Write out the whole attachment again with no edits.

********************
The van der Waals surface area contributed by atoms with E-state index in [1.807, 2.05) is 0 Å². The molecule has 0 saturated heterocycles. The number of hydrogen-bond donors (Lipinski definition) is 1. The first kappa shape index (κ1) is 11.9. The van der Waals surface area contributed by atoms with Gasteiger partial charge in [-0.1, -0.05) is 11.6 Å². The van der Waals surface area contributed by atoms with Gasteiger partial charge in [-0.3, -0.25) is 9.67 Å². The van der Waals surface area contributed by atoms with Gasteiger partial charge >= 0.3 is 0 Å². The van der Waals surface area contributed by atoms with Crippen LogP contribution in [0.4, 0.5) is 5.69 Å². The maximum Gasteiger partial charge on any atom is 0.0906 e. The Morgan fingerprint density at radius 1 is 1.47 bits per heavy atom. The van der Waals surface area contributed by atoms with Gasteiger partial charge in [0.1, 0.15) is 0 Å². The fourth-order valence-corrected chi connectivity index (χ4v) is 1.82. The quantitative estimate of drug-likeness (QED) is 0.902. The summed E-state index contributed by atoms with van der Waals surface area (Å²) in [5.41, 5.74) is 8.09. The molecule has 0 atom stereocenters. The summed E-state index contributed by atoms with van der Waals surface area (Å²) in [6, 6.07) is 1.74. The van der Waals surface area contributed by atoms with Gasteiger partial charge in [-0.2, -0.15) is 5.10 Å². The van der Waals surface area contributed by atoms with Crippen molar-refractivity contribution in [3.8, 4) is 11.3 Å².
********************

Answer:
The van der Waals surface area contributed by atoms with E-state index in [1.807, 2.05) is 0 Å². The molecule has 0 saturated heterocycles. The number of hydrogen-bond donors (Lipinski definition) is 1. The first kappa shape index (κ1) is 11.9. The van der Waals surface area contributed by atoms with Gasteiger partial charge in [-0.1, -0.05) is 11.6 Å². The van der Waals surface area contributed by atoms with Gasteiger partial charge in [-0.3, -0.25) is 9.67 Å². The van der Waals surface area contributed by atoms with Gasteiger partial charge >= 0.3 is 0 Å². The van der Waals surface area contributed by atoms with Crippen LogP contribution in [0.4, 0.5) is 5.69 Å². The maximum Gasteiger partial charge on any atom is 0.0906 e. The Morgan fingerprint density at radius 1 is 1.47 bits per heavy atom. The van der Waals surface area contributed by atoms with Gasteiger partial charge in [0.1, 0.15) is 0 Å². The fourth-order valence-corrected chi connectivity index (χ4v) is 1.82. The quantitative estimate of drug-likeness (QED) is 0.902. The summed E-state index contributed by atoms with van der Waals surface area (Å²) in [5.41, 5.74) is 8.09. The molecule has 0 atom stereocenters. The summed E-state index contributed by atoms with van der Waals surface area (Å²) in [6, 6.07) is 1.74. The van der Waals surface area contributed by atoms with Gasteiger partial charge in [-0.2, -0.15) is 5.10 Å². The van der Waals surface area contributed by atoms with Crippen molar-refractivity contribution in [3.8, 4) is 11.3 Å².